The day after the opening of IDFA the director of “Amal”, Egyptian Mohammed Siam met the participants of the IDFA Academy to talk about the film, which they had all seen the night before or that very same morning. Siam was interviewed by the head of the IDFA Bertha Fund, Isabel Arrate Fernandez, and the two were joined on stage by the editor of the film Véronique Lagoarde – Ségot, praised, very well deserved, by the director, who outlined the process of getting to the final film.
“I had filmed 25 hours (in 6 years, ed.) and had started to assemble scenes… when I showed it to Véronique. She said “what the hell is that?”. She pointed to the fact that I had no rhythm skills, I am far too fast when I put things together”. Véronique Lagoarde – Ségot: “It was a beautiful gift, she was so pure, I had first of all to respect her. And to find the rhythm”.
It was a fine interview session, where Siam also referred to his previous film, “Whose Country”. He showed a clip from the film, were the protagonist, who was a policeman during the revolution, talked about the brutalities they performed on those arrested. Terrible! He left the police, “waiting for the justice”. Siam, educated psychologist, characterised the former policeman as a super-ego and Amal as an alter-ego. The two films overlapped time-wise and he thought he could make it into one film, but gave that up. But “the two represent both sides of the same coin. They just want to survive”.
The scoop of the film is the contrasting of the birthday home videos with Amal to the scenes shot during the 6 years, from the revolution and until today. As a child you see the charming little girl perform in front of the camera, full of life, joking and expressing her love to the father behind the camera. The father who passes away – as Siam said – “and at the age of 14 she was able to/ had to find a place for herself, that’s why she wants to join the police”.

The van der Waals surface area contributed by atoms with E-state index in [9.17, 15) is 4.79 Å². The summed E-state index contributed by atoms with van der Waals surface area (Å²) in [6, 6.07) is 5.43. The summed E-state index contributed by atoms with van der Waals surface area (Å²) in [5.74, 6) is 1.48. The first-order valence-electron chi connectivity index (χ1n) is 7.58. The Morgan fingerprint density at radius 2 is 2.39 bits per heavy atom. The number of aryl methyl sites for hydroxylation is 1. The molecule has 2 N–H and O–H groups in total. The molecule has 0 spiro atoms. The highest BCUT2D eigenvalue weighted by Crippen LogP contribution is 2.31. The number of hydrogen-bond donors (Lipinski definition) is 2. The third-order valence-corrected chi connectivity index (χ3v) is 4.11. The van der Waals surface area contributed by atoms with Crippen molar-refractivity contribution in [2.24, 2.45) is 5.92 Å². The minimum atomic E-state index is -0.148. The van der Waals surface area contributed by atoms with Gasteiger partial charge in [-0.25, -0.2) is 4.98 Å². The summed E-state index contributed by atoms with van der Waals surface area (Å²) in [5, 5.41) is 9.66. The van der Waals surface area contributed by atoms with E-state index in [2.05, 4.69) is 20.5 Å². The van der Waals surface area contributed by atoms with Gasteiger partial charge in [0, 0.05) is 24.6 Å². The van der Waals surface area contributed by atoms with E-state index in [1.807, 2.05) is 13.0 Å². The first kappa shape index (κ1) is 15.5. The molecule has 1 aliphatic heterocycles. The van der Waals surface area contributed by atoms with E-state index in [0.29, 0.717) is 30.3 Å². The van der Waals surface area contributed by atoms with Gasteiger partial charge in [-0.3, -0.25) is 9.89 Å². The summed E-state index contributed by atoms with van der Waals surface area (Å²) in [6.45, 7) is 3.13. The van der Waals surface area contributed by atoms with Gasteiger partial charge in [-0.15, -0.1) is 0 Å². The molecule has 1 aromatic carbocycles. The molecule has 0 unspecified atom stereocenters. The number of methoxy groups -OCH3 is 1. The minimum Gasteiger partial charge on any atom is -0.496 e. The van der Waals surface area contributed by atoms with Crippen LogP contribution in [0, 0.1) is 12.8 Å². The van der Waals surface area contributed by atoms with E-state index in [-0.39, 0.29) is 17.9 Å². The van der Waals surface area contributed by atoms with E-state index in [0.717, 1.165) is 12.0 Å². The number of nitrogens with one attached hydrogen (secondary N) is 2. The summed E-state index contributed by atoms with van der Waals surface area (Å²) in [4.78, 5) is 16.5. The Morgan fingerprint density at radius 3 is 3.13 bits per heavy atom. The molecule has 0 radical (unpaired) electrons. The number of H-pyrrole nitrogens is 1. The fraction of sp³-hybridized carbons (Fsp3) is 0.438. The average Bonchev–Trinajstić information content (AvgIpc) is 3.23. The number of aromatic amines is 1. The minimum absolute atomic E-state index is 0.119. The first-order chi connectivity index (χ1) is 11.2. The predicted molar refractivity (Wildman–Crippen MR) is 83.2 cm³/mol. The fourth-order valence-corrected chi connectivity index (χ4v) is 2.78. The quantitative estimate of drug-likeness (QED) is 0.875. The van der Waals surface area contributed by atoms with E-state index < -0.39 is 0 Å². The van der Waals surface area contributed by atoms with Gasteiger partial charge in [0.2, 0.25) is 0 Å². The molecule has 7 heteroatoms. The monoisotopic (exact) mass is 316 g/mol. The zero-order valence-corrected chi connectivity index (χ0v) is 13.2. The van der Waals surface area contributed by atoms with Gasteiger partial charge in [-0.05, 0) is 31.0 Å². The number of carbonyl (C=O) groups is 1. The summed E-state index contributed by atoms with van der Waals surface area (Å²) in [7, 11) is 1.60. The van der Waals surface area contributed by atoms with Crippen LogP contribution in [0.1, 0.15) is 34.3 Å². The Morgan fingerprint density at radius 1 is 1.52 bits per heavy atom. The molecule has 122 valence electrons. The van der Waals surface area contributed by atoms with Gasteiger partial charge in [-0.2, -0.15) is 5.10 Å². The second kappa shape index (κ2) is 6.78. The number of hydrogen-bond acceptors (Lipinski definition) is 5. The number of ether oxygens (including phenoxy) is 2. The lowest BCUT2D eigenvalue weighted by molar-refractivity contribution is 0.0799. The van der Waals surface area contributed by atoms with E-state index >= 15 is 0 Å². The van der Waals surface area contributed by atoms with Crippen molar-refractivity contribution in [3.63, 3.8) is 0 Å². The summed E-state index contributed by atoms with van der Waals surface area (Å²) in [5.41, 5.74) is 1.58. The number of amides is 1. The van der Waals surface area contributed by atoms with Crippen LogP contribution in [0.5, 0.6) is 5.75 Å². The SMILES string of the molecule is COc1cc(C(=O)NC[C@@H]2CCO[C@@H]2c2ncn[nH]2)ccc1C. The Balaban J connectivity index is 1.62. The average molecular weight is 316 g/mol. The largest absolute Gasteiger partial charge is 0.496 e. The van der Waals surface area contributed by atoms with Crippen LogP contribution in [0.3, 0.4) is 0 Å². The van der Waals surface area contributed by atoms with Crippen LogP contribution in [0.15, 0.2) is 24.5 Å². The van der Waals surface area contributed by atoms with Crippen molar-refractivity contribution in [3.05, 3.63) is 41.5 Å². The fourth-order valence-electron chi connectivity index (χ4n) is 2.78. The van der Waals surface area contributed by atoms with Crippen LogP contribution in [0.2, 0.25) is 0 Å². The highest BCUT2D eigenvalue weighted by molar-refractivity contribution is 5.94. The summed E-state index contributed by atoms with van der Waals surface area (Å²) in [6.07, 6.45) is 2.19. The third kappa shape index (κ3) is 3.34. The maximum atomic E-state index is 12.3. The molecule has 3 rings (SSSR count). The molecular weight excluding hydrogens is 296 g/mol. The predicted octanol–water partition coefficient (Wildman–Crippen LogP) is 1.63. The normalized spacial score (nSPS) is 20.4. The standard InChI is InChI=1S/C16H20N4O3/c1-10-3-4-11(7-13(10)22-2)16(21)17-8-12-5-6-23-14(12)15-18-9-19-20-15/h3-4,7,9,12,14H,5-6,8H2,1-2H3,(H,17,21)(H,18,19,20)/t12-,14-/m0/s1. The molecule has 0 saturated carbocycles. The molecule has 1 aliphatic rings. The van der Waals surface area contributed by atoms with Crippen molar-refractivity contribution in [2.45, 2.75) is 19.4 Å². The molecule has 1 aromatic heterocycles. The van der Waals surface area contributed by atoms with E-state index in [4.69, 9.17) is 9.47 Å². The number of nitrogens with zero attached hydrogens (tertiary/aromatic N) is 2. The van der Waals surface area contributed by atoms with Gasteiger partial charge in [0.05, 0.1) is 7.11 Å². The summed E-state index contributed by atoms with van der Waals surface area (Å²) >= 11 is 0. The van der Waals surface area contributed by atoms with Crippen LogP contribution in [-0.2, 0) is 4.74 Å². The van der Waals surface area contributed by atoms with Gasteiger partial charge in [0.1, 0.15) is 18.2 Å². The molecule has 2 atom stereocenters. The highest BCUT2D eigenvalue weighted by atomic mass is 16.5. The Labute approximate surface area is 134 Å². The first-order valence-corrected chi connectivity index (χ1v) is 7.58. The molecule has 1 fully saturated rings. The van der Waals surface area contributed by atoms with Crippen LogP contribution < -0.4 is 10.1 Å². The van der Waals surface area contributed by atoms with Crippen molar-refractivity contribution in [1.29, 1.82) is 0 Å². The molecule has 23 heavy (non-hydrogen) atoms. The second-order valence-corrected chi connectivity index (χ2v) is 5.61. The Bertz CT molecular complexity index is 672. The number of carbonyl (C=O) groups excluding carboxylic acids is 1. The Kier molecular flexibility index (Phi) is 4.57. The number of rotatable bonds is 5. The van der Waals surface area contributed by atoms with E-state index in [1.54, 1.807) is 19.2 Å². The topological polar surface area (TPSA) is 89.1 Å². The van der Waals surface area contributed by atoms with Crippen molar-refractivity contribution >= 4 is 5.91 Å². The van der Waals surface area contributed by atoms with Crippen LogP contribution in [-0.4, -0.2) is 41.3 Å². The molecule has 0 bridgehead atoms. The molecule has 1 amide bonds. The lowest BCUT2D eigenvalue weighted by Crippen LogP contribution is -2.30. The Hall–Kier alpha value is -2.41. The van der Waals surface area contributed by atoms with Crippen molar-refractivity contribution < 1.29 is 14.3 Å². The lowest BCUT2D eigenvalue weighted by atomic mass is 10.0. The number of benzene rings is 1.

There you see her as the obstinate, revolting teenager, boyish, a way to join the male crowds in the street, you see her – fantastic scene – discuss with her mother, who at the election wants to vote for the former Mubarak supporters, and you see her with her boyfriend, who is about to leave her.
As year by year she grows older, I could not help feel sad of watching the happy child Amal get older and have a lot of anger inside her. “She is a child of the revolution”, Siam said, “and Amal means Hope in Arabic”.
A main theme in the film is the male absence. The father dies, the boyfriend is leaving, she is alone in many ways as the film shows so well, built in a chronological way with flashbacks to the birthday videos.
“I wrote the text for the dreams in the beginning and at the end of the film”, Siam said, stressing that the film is very personal for him, who also lost his father at the same age as Amal.
Egypt, 2017, 83 mins.